Disruptive technologies create opportunities for development but they also put those goals at risk. Our discussion this past week focused on the changing the nature of work – the topic of our World Development Report this year. While technology and automation are doing away with some jobs, innovation is also creating new occupations, and launching career fields that didn’t exist a few years ago. Those who are prepared for this future will have many opportunities to achieve their aspirations. Those who are not will be left behind. 

Technology can help spring workers from the informality trap

Kristalina Georgieva's picture
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Women stitch handicrafts at Everest Fashion Fair Craft in Lalitpur, Nepal. © Peter Kapuscinski/World Bank
Women stitch handicrafts at Everest Fashion Fair Craft in Lalitpur, Nepal. © Peter Kapuscinski/World Bank

Technology and what it will do to change how we work is the driving obsession of the moment. The truth is that nobody knows for sure what will happen – the only certainty is uncertainty. How then should we plan for the jobs that don’t yet exist?
 
Our starting point is to deal with what we know – and the biggest challenge that the future of work faces – and has faced for decades – is the vast numbers of people who live day to day on casual labor, not knowing from one week to the next if they will have a job and unable to plan ahead, let alone months rather than years, for their children’s prosperity. We call this the informal economy – and as with so much pseudo-technical language which erects barriers, the phrase fails to convey the abject state of purgatory to which it condemns millions of workers and their families around the world.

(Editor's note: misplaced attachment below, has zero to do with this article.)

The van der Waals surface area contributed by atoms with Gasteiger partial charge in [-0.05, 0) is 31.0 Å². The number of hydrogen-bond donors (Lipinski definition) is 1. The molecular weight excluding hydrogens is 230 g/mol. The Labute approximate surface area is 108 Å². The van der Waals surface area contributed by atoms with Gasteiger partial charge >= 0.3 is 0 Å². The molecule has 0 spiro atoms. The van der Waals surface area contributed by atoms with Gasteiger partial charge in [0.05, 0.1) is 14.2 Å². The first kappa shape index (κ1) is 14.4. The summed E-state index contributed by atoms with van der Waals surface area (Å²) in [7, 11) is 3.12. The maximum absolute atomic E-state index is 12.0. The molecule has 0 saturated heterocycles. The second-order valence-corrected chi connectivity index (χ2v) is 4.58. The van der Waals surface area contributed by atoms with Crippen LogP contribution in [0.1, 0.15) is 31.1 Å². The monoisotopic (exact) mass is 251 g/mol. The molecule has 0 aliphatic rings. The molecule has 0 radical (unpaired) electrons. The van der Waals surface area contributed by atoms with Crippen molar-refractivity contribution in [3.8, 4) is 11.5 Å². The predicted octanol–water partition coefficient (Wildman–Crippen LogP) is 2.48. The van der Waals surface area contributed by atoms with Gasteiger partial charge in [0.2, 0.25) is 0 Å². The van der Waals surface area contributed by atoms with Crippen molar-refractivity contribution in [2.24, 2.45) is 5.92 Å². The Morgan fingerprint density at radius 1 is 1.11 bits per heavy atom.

What will be the future of work?

Jim Yong Kim's picture
Also available in: Français | العربية | Español | 中文


Do you wonder if the good fortune and opportunities that you’ve enjoyed in your professional life will be available to your children, and to their children? At a time of strong global economic growth, it may seem paradoxical that we face an existential crisis around the future of work. But the pace of innovation is accelerating, and the jobs of the future – in a few months or a few years – will require specific, complex skills. Human capital will become an ever more valuable resource.

In short, the changing nature of work – and how best to prepare people for the jobs of the future – are some of the toughest challenges countries face, which is why they’re the subject of this year’s World Development Report.

Because the future of work matters to all of us, we decided to give this report an unprecedented level of transparency. For the first time since the World Bank began publishing the WDR in 1978, the report is completely transparent throughout the writing process. Every Friday afternoon, the latest draft is uploaded to the World Bank website, so that anyone with internet access has an opportunity to read it and engage with the team of authors. I can’t promise that the WDR won’t have changed a week from now, which is why I encourage you to keep revisiting it as we keep revising it.

For new readers, here are a few insights into the report’s contents that I hope will get you thinking about the future of work:

A seat at the table: WBG EDs and CSO discuss investing in human capital.

Anna Molero's picture